My advice to those picking up a copy of Dead Ends? Give up sleep and buy about ten cases of Kleenexes. And to the fantastic Erin Jade Lange: Beautiful tale, amazing characters, and one memorable adventure I won’t soon forget. Keep up the incredible work!

Book Review: Butter by Erin Jade Lange

Now over 400 pounds, Butter is a teenage boy who knows all to well the loneliness that comes from being an outcast.  But when he announces that he is going to eat himself to death online, he finds that popularity is both toxic and fleeting -and often quite dishonest.  Butter by Erin Jade Lange is a heartbreaking tale that touches on bullying, our online culture, loneliness, and a teenage boy living with obesity.

“If you can stomach it, you’re invited to watch… as I eat myself to death.” – Erin Jade Lange
Releases September 18th by Bloomsbury
ISBN 9781599907802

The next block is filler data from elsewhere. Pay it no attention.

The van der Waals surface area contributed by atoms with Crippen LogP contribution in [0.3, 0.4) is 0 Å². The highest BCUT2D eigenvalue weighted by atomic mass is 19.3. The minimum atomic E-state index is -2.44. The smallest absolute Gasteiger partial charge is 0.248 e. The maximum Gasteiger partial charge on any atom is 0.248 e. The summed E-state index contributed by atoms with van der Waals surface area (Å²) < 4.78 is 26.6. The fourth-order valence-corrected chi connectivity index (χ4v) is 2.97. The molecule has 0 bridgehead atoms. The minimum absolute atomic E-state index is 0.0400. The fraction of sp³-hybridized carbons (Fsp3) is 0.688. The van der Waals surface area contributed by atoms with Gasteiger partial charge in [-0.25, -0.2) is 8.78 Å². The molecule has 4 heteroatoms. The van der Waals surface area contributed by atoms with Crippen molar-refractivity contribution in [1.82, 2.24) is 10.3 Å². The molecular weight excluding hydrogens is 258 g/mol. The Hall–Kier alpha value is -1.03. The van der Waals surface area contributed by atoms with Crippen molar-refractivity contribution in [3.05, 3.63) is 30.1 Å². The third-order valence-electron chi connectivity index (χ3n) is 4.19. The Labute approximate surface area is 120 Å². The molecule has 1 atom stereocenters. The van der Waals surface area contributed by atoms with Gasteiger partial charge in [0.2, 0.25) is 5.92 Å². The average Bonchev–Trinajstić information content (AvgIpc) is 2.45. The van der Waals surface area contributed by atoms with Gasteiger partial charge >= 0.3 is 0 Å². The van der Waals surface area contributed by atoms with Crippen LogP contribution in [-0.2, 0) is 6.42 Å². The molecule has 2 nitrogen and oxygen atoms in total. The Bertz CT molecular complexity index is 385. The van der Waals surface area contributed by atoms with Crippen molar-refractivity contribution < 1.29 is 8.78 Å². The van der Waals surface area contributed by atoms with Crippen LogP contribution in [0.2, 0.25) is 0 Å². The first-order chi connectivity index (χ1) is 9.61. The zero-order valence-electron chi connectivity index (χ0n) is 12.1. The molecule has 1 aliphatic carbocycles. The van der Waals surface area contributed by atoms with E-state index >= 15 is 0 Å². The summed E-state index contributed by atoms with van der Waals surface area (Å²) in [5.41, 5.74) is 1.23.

This is not an easy book to read, Butter is full of self loathing and has the complicated attitude to match; he is not always likable and doesn’t realize how much he gets in his own way when it comes to making friends.  At one point he expresses extreme jealousy when a fat camp friend loses weight (a realistic reaction I think). However, this is a very authentic portrait of the teenage life.  Teenagers of all walks of life, especially those with body image issues, self sabotage with the best of them.  We all create a variety of defense mechanisms to help cope with the pain of who we are, or who we perceive ourselves to be.